Interview with Silvia Weidenbach
Great to have you here, Silvia. Tell us a little about yourself, including what you do and how you got here.
Thank you for having me. I started my creative journey with a traditional three year silversmithing apprenticeship in Germany where I learnt to make silver spoons and teapots from 2D sketches to fine 3D modelling. From there, I realised that I was very interested in understanding how to manipulate materials. I was also drawn to jewellery making which enabled me to combine different materials. This was a very exciting time for me and I decided not only to focus on my craftsmanship skills, but to also spend more time on developing my designs and understanding of jewellery.
I decided to study jewellery and focus on finding my own artistic language. I went on to study at an Art university called Burg Giebichenstein University of Art and Design where I was surrounded by painters and sculptors, which I loved working with and having stimulating creative exchanges (this experience felt more like an art education). After this, I moved to London as I was always drawn to the City and I knew it was a place where I could physically see so many artworks (applied art, decorative arts, the V&A). Luckily I was accepted to study my MA at the Royal College of Art where I arrived with all my experience and skills, as well as my own creative language - it is important to understand the fundamentals.
At the RCA I studied Goldsmithing, Silversmiths, Metalwork and Jewellery, an open and conceptual course. I loved my time at the RCA as there were people from all over the world and it helped me to reset my thinking process and creative language. It was a very inspiring time where I learnt about Computer Aided Design (CAD) and how it can be used to support my creative expression. I had a resistance towards using computers and I felt that I was quicker with my hands. This is where I discovered the use of a haptic arm where I would get feedback from the computer enabling me to freely model in a space. This was an exciting innovation linking traditional craftsmanship and digital technology. It also allowed me to think about new complexities, my curiosity drove me to learn more and discover the vast array of possibilities that came available through CAD Haptic devises.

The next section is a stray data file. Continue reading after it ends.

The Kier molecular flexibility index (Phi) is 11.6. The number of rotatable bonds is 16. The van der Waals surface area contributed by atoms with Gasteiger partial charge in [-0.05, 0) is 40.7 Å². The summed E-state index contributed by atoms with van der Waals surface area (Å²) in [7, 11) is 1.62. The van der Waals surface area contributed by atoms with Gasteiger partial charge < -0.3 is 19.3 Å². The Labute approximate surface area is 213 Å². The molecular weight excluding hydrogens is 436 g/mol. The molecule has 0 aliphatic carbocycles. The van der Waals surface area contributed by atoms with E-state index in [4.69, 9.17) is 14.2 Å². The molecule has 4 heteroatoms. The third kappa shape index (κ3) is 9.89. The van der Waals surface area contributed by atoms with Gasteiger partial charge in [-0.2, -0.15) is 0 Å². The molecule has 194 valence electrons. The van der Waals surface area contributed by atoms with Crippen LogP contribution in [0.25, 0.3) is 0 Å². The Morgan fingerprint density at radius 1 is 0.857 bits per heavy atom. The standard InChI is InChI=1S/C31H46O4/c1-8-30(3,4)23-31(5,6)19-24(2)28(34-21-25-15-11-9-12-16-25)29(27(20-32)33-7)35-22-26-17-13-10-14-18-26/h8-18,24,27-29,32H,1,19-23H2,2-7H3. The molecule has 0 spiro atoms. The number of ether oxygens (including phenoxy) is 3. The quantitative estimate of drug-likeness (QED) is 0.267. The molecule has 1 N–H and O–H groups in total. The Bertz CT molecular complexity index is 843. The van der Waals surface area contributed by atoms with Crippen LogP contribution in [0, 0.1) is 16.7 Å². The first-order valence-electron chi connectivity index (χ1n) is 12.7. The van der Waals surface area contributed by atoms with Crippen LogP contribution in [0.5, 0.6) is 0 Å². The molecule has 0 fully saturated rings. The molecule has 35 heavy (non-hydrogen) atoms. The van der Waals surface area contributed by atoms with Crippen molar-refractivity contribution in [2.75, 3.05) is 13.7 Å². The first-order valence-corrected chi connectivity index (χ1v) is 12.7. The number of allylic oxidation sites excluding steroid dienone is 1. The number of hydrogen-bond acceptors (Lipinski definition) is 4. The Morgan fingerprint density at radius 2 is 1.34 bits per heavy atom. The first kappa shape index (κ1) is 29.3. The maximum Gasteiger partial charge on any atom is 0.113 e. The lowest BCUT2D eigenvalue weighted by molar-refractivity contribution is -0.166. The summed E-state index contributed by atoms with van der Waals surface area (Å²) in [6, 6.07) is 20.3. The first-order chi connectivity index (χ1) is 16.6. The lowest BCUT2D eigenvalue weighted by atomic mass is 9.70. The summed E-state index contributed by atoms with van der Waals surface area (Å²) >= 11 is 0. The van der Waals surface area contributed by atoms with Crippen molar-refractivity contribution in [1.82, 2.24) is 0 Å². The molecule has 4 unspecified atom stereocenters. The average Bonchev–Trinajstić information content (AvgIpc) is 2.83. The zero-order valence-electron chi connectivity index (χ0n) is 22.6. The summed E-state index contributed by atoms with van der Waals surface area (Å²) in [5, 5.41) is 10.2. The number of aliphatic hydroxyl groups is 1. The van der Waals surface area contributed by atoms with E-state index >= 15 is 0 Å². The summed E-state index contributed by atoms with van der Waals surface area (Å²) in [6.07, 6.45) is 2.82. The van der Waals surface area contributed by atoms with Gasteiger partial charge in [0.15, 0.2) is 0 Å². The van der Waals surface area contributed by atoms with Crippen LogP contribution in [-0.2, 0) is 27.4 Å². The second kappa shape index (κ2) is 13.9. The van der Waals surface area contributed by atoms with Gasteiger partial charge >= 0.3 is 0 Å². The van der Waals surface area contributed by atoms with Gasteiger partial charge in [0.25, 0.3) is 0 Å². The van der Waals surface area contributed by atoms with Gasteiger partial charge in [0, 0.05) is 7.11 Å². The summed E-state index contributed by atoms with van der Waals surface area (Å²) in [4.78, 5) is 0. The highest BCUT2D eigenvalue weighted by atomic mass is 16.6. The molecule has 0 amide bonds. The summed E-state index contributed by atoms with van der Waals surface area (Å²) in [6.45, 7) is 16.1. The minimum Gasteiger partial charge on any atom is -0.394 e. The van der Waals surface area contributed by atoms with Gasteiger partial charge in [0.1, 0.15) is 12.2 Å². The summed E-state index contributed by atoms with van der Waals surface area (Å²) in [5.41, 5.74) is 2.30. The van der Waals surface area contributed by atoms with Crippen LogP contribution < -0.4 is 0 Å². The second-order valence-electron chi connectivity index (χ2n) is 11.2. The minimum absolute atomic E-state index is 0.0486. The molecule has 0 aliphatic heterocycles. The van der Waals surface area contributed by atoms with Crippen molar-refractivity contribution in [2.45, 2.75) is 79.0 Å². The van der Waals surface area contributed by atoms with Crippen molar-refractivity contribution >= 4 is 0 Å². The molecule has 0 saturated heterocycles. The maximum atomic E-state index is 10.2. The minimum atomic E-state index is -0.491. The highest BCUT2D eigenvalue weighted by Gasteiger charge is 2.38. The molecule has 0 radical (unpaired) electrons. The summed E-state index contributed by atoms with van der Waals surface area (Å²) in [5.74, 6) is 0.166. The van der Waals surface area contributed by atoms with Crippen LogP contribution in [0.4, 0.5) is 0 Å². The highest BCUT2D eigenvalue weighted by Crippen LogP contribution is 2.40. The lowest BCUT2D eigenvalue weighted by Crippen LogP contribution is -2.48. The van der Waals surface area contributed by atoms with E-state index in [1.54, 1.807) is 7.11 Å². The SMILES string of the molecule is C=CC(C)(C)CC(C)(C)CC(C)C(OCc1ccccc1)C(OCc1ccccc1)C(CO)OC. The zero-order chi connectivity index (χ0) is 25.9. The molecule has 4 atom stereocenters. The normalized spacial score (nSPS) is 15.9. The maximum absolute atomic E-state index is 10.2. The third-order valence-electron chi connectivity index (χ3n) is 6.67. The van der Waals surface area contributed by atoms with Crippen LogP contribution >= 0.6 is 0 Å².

Tell us about your design style. What makes your collections unique in the industry?
My design style is a combination of traditional processes and new technologies. It is an amalgam of the past, the now and the wow! I have always been interested in new approaches and using traditional processes in a non-traditional way - a fusion of the future and the past. I want to bring heritage to the 21st century, and I am fascinated by the applied arts. I use 3D printing for large pieces, which is very wearable, and I have a true understanding and knowledge of both traditional processes and new technologies. I like the idea of a cabinet of curiosities, allowing the viewer to create an explanation for what they are seeing. This is a kind of freedom which I want to push with my own work. In the future I would love to add a digital experience to the notion of a cabinet of curiosities.
What or who initially drew you to jewellery design, and more specifically, 3D printing?